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Red Tape in the Golden State
California Code Bootcamps Trapped in Regulatory Web

California’s strict regulations on everything from home construction to green energy are the stuff of legend, but now the regulatory apparatus is stepping on the toes of one of the state’s favored industries. Coding bootcamps—brief training courses where students of all ages receive intensive programming instruction—have become a hot item in California as people without an academic background in computer science seek to gain coding skills in the hopes of landing a job in the lucrative tech industry.

Last month, however, a number of these bootcamps received a notice from California’s Bureau for Private Postsecondary Education that they were not in compliance with the agency’s regulations, and would need to come into compliance immediately or else be forced shut down and risk a $50,000 fine. Needless to say, this has ruffled a few feathers, and given the length of time required to gain regulatory approval, many programs think they’re doomed either way. And as VentureBeat reports, many are concerned that existing regulations are not set up with these sorts of courses in mind:

Anthony Phillips, cofounder of Hack Reactor, said the founders of these bootcamps are not averse to oversight and regulation in principle. ”I would like to be part of a group that creates those standards,” he said in an interview at the Hack Reactor offices in downtown San Francisco. “However, what that looks like and what makes sense for our schools is not necessarily going to fit in the current regulations.”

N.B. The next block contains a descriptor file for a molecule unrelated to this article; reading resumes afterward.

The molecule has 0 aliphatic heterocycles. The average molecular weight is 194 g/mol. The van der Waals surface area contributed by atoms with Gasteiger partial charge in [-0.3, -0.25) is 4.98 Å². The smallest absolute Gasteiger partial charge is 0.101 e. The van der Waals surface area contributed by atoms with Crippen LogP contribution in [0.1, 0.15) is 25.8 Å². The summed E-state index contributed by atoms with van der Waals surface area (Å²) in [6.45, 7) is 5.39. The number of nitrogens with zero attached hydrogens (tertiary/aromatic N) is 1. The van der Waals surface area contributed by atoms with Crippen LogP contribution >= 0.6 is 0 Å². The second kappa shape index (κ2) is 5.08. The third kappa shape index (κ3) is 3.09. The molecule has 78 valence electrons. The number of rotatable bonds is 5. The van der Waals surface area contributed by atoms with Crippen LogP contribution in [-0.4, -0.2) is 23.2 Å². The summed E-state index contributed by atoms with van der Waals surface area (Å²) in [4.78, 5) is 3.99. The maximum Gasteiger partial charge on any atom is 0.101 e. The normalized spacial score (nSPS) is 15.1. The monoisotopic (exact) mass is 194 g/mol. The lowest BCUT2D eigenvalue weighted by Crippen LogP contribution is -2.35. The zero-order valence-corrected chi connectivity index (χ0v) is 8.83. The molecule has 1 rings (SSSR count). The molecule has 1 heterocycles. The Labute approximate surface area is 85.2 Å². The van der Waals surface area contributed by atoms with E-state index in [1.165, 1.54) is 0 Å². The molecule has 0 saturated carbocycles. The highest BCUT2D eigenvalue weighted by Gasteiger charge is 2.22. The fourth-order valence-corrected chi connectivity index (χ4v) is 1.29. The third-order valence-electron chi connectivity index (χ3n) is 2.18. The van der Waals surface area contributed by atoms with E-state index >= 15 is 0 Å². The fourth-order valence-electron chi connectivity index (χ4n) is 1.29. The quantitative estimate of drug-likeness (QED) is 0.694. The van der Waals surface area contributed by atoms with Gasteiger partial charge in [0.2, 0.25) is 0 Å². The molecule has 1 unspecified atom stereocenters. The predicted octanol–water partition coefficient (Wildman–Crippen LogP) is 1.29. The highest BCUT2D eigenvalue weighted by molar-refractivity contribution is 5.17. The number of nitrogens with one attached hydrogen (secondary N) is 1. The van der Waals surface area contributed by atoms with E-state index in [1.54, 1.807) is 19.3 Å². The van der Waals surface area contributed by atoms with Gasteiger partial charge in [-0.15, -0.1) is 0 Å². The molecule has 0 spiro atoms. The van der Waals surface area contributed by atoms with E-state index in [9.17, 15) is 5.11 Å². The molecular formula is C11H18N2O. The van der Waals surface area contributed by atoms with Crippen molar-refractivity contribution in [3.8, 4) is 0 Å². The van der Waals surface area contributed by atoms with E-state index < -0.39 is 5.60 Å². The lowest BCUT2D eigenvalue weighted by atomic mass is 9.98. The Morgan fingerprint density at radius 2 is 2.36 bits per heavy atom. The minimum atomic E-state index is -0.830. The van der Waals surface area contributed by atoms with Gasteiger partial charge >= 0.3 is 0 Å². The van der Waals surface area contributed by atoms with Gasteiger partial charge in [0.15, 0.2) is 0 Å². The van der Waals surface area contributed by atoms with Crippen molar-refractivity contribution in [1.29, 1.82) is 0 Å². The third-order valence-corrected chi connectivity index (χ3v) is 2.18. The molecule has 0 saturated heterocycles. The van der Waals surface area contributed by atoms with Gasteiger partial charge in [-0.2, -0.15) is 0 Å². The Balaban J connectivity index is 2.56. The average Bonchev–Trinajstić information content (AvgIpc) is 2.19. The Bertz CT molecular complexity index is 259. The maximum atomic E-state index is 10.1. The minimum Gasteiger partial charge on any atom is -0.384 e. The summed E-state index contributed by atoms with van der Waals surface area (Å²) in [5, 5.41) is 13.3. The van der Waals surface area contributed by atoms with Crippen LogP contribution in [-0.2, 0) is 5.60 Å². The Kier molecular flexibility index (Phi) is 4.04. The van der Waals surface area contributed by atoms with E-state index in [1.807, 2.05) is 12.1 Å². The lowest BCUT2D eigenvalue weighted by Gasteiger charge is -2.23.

It’s true that some of these schools have had mixed results, and occasionally they make unrealistic promises about the average starting salaries graduates can expect. Regulators have a reasonable mandate to keep schools honest in their promotional materials. Some of the new regulations, however—particularly one that requires that every teacher must have a bachelor’s degree—strike us as unnecessary and outdated, and seem more designed to ensure that traditional colleges retain their market share than keeping students from being ripped off.

At a time when college costs are skyrocketing and many grads are having difficulty finding jobs, alternate routes to the workforce are especially important. Intensive, short courses that give people the skills to break into in-demand fields relatively swiftly are, at the very least, worthy of consideration. State governments should be trying to update and simplify regulations to make operations easier for the businesses trying to fill this need.

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  • Boritz

    California’s strict regulations on everything from home construction to green energy are the stuff of legend…

    Legend, yeah. That’s the word that consummately captures the California regulatory state. a

  • Andrew Allison

    Whilst agreeing with the disgust at Kalifornia’s impetus to regulate everything except boondoggles like the high-speed train to nowhere, this one may not be all bad. The market for coders is quite limited, and the blossoming of coding boot-camps may simply be opportunism.

    • Boritz
       By Rebecca Hiscott2014-01-21 10:39:29 UTC
      The tech sector is booming. If you’ve used a smartphone or logged on to a computer at least once in the last few years, you’ve probably noticed this.
      As a result, coding skills are in high demand, with programming jobs paying significantly more than the average position.

      • Andrew Allison

        Surely you jest? The article you cite provides precisely zero evidence to support the asseertion.

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